Well things just got worse until I just felt as if my body was just shutting down. I thought it could be the stress of the job, the kids, the wife, still someone mentioned diabetes and the fact that I smoked… well I gave up the smoking. Still felt like crap. I was forcing myself to do everything. In fact everything was just too much. Friends started to comment that I was looking ill. My kids were telling me that I was no fun. My wife moaned that I was always snapping at her and the kids.

Then I had routine cholesterol check done by the nurse. Well it was of the scale. It should have been something like 5 and mine was 10.6. I was called into see the doc who was concerned about my cholesterol and checked for diabetes seeing as I had mentioned it. Why not check straight away for the under active thyroid???? Well this complaint is seen in about 1 in every 50 woman and only in about 1 in every 1000 men so for the doc it was not the first thing that sprang to mind plus of course I had not told her that I was suffering from all these different symptoms….after all it was only “Old git syndrome”. This is how you were supposed to feel as you got older….wasn’t it!!???. After all my brothers were always telling me about their aches and pains. So I must just be the wimp of the family.

Anyhow I did mention that I felt quite bad and some more blood was taken and sent off. Meanwhile I continued to go to work and had decided that if this is what happens as you get older well you can poke it.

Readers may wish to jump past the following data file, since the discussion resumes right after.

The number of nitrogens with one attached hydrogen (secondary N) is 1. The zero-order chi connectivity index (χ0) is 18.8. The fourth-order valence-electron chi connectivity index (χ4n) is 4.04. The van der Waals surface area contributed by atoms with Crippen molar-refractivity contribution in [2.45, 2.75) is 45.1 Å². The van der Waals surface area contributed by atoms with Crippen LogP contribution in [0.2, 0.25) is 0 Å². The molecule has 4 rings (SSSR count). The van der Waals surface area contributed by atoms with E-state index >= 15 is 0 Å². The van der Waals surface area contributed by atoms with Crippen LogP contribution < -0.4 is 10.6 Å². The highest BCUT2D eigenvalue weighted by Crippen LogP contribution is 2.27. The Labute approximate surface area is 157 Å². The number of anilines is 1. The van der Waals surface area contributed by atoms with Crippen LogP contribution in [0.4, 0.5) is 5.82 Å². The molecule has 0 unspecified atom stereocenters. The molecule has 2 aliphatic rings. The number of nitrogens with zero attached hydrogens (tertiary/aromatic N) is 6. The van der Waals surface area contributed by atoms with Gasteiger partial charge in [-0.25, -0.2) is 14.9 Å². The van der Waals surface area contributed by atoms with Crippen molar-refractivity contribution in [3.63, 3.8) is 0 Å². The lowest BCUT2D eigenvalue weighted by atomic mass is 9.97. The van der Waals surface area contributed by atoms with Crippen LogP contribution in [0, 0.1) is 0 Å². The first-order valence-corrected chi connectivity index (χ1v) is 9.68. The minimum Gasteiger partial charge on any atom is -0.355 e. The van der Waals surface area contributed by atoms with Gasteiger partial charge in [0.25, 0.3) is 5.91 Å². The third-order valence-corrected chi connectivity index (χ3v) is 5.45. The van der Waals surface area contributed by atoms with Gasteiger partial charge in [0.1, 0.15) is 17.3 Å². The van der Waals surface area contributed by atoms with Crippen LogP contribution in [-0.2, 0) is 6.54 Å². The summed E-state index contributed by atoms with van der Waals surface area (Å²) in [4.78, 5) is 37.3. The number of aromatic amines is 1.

By the time I went back to the doc for the result I was on my chin strap and she told me that I was suffering from a condition called Hypothyroidism commonly known as an under active Thyroid. And indeed it was quite bad; also that it had also affected my kidneys as the levels were so low.

The relief I felt when I realised that there was actually a reason for how I had been feeling was overwhelming and I hardly listened to what else she said all I knew is that I had to take some pills and I would get better.

So straight out of the surgery and into the pharmacy and hey presto I’ve got some pills. She had tried to sign me off sick, but hey what for, a couple of pills and I would be back to normal……NOT.

When I got home I went on the net and looked up as much as I could about this complaint. I read how I would have to have my levels slowly brought back up over the coming months and how it would be gradual

Surly not me I would be fine straight away so the next morning I dutifully took my medication, ( 50 micrograms of Levothyroxine) and off to work I went. ( 9 hours later) I was sat at a service station on my way home having had to rest as I felt so bad that I could not drive any further. Still once the drug kicks in. I should be just fine….shouldn’t I.

I read more about the condition and the fact that I would have to take the medication for life but the upside was that I was one of the conditions that made you exempt from paying. Hmmmm maybe this is not so straight forward as I thought. Still big strong policeman like me ex squadie stroke Diver I would cope better that most……surly.